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Power Play

Power play can be fun, dynamic and exciting. Whether you’re a newcomer or seasoned pro, there are a few things to keep in mind so the experience is as joyful, arousing and enjoyable as possible.

  1. Do your research. Follow some experts and qualified professionals on power play, do a course on it, have a session with a practitioner who specialises in your area of interest. Empowering yourself with knowledge and getting clear on the role you want to play is an essential first step. Do you like being more dominant or submissive? What role do you want to play?

  2. Consent. Just like all other sexual experiences, ongoing and enthusiastic consent is essential during power play. This will include verbal and nonverbal communication before, during and after where you discuss expectations, boundaries and establish safety. It’s essential to think about your boundaries prior, communicate it clearly, hold space and respect each other's consent.

  3. Practice. If you decide you’re going to give it a go, practice it first. That may look like partaking for a shorter period of time, experimenting with clothes on, practising saying yes, no, using the safe word you set prior to engaging and/or practicing the skill or role.

  4. Unwanted pain. For some people, power play can involve experimenting with pain and pleasure. I always recommend seeing a trained professional before experimenting in this way – but the golden rule is that there should never be unwanted pain. If there is, stop.

  5. Check-in after. As important as your prelim chat, checking in after the act is a chance to integrate the experience and communicate about what you liked/didn’t like or what could make it even better.

  6. Aftercare. This could be a cuddle, a shower, a few moments of silence - whatever you feel your bodies need to integrate.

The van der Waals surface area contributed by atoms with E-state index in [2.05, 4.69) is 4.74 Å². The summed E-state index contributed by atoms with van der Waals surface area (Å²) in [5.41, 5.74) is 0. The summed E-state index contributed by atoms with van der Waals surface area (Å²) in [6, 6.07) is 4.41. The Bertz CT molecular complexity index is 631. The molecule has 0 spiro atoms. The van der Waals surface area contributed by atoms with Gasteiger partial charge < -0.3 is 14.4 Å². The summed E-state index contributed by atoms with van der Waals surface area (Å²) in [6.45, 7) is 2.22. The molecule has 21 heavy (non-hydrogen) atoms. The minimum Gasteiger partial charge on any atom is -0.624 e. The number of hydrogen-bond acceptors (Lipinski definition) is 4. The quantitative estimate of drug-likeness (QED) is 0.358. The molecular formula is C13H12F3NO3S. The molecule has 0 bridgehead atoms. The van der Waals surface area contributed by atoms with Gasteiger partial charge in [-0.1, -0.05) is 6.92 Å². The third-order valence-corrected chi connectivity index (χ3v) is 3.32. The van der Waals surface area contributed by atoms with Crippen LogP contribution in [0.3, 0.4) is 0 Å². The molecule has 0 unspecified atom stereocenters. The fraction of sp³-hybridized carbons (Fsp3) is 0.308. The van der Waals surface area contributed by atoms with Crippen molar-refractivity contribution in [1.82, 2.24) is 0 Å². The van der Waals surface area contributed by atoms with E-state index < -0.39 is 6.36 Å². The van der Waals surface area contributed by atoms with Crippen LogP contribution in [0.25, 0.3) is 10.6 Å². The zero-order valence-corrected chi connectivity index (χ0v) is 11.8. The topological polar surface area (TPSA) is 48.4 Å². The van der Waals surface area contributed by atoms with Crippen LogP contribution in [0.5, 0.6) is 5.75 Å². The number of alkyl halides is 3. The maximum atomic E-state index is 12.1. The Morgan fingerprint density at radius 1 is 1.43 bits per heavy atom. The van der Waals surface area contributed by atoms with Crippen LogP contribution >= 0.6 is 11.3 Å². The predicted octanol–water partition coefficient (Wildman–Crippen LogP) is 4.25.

To get clear on the power dynamics at play, it may be useful to first ask questions like:

“Who is this for?”

“Who will be more dominant and who will be more submissive?”

“Do we want to explore both roles?”

“Who is in the giving role / who is in the receiving role?”

From there (and once you’ve followed the steps in our Beginner’s Guide), you may wish to explore one (or all) of the following:

Role Play: An incredibly broad expression, role play can allow participants to adopt a new persona during sex and/or explore power dynamics. Whether it’s discussing a fantasy in bed or getting an outfit/costume, setting the scene or performing, taking on a submissive or dominant character, role play can be as explorative as your imagination allows.

Voyeurism: Placing the power in the viewer’s hands, voyeurism involves one party watching/viewing the other whilst they undress or have sex.

Exhibitionism: Where voyeurism involves the fantasy of the viewer, exhibitionism is about the viewee enjoying the action of being viewed. This person may feel aroused by the idea of being seen naked or engaging in sexual activities (for example, being viewed masturbating).

Sensation play: the act of using different sensory items to awaken sensation, this could involve anything from paddles and whips to feathers and food.

BDSM (Bondage, Discipline/Dominance, Submission/Sadism & Masochism): BDSM is an umbrella term covering a range of activities, from playful spanking to power role-playing (think Dominant/Submissive archetypes) or consensual pain play.

A note on consent: Ongoing consent is an essential, non-negotiable part of sex. These dynamic experiences are no different – there must be clearly ascertained, ongoing verbal and non-verbal consent for the duration of your exploration and beyond.

Lead image via @jxlom

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